Secondary gains for acting depressed

Jump to my addition in response to comments

This is an extract from my coming book on depression. I am posting it because I need help. Please read it, then leave a comment at the bottom, listing one or more rewards you have noticed (for yourself or others) for acting depressed.

Every problem has some benefits. Depression is no exception. This is not to say a sufferer deliberately pretends, or makes matters worse. All the same, there are payoffs.

This is best illustrated with physical pain.

Fiona was a 43-year-old mother of two. She had suffered migraines for many years. As part of a complex attack on the problem, she analyzed her family’s reaction to her suffering. She found that when she had one of her headaches, the children didn’t squabble. Usually they did. Husband and kids took over almost all the household tasks. At other times, she needed to argue and cajole to get them to do their fair share, even though Fiona had a full-time job.

She didn’t develop a headache in order to gain considerate, caring attention from her family. Nevertheless, it was a fact that this was what she always got when a migraine struck her, and never when she felt well.

Part of her cure was to reengineer family dynamics. All four members of the family signed a contract, involving the fair distribution of household tasks. Husband and kids agreed to “reward mom for NOT having a migraine” instead of rewarding her for having one.

Fiona also learned how to identify the triggers for her headaches, to spot early warning signs. She then took analgesics before the pain struck, and used relaxation techniques to short-circuit the mechanism of a migraine. But removing the secondary gains was a big part of her success.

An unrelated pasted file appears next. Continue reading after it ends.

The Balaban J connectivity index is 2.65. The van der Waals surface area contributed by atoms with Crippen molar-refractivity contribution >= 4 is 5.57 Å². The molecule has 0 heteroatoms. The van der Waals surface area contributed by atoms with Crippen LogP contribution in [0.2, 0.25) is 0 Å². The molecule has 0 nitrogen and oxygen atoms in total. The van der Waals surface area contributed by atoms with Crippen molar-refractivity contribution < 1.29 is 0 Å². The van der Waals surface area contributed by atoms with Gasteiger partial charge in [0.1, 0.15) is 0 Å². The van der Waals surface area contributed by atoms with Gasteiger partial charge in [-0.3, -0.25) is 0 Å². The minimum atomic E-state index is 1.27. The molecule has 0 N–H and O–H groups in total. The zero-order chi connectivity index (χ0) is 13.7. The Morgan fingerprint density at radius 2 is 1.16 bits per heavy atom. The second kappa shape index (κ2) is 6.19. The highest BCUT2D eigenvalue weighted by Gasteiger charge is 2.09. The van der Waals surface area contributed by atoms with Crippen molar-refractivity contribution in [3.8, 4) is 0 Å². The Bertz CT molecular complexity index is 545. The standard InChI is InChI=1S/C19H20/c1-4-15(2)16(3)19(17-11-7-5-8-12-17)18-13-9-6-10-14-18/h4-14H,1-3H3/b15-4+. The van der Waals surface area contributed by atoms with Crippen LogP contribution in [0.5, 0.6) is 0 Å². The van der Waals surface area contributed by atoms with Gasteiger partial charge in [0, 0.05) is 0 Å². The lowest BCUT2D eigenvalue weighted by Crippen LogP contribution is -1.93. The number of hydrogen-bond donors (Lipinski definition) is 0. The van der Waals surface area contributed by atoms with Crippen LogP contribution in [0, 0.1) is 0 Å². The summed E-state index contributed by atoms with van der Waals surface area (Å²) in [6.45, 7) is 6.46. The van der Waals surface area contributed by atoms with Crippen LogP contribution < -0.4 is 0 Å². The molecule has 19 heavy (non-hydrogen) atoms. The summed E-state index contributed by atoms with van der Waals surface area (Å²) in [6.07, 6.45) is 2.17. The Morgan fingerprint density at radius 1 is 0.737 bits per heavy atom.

OK, can you think of possible payoffs for acting depressed? A payoff is the reward that might come your way, e.g., getting out of something you’d rather not do, receiving sympathy, or being able to withdraw from a situation. Once you have gathered enough information, you can then re-engineer your life to get rewards for defeating the problem rather than rewards for suffering it.


What I wrote in my book, thanks to the several helpful comments:

After I wrote this section, I posted it on my blog, with a request to my friends to suggest rewards for acting depressed from their own lives, or those of others. This was very educational for me. I only received one explicit suggestion. Margaret Goodman wrote, “Some people… can be rude and cruel and then claim that the depression made them do it.”

Instead, there was a collection of strongly felt descriptions of what depression is like from the inside. Jean, a friend and colleague I deeply respect, put the problem with my request the most clearly:

    Problem is, depression constricts your thinking. It is almost impossible to see outside the box of despair. If the depression were mild, or intermittent, it would be possible. But a full-fledged clinical depression, no. It would take a compassionate, tactful, and patient outsider to point out the benefits. Hopefully you, in your book, will be that person to many others. The only benefit I experienced from years of unremitting depression was validation that there was truly something wrong with me.